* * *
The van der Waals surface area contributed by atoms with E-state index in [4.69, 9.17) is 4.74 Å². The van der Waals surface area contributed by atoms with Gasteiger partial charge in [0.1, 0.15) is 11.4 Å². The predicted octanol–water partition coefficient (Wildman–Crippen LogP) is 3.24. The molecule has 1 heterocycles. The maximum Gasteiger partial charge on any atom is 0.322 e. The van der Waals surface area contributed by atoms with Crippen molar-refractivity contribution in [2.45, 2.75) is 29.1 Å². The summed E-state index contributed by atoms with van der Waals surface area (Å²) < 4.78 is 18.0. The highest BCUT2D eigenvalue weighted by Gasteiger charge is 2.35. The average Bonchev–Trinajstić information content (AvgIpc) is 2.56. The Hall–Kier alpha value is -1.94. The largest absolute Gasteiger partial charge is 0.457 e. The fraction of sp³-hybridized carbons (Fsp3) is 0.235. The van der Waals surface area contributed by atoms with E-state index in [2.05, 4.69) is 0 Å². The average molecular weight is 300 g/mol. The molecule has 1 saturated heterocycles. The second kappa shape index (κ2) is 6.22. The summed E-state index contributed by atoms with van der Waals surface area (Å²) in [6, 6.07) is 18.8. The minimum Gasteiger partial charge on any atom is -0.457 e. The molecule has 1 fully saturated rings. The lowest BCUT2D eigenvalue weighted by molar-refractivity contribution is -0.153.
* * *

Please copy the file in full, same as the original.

The van der Waals surface area contributed by atoms with E-state index in [4.69, 9.17) is 4.74 Å². The van der Waals surface area contributed by atoms with Gasteiger partial charge in [0.1, 0.15) is 11.4 Å². The predicted octanol–water partition coefficient (Wildman–Crippen LogP) is 3.24. The molecule has 1 heterocycles. The maximum Gasteiger partial charge on any atom is 0.322 e. The van der Waals surface area contributed by atoms with Crippen molar-refractivity contribution in [2.45, 2.75) is 29.1 Å². The summed E-state index contributed by atoms with van der Waals surface area (Å²) < 4.78 is 18.0. The highest BCUT2D eigenvalue weighted by Gasteiger charge is 2.35. The average Bonchev–Trinajstić information content (AvgIpc) is 2.56. The Hall–Kier alpha value is -1.94. The largest absolute Gasteiger partial charge is 0.457 e. The fraction of sp³-hybridized carbons (Fsp3) is 0.235. The van der Waals surface area contributed by atoms with E-state index in [2.05, 4.69) is 0 Å². The average molecular weight is 300 g/mol. The molecule has 1 saturated heterocycles. The second kappa shape index (κ2) is 6.22. The summed E-state index contributed by atoms with van der Waals surface area (Å²) in [6, 6.07) is 18.8. The minimum Gasteiger partial charge on any atom is -0.457 e. The molecule has 1 fully saturated rings. The lowest BCUT2D eigenvalue weighted by molar-refractivity contribution is -0.153.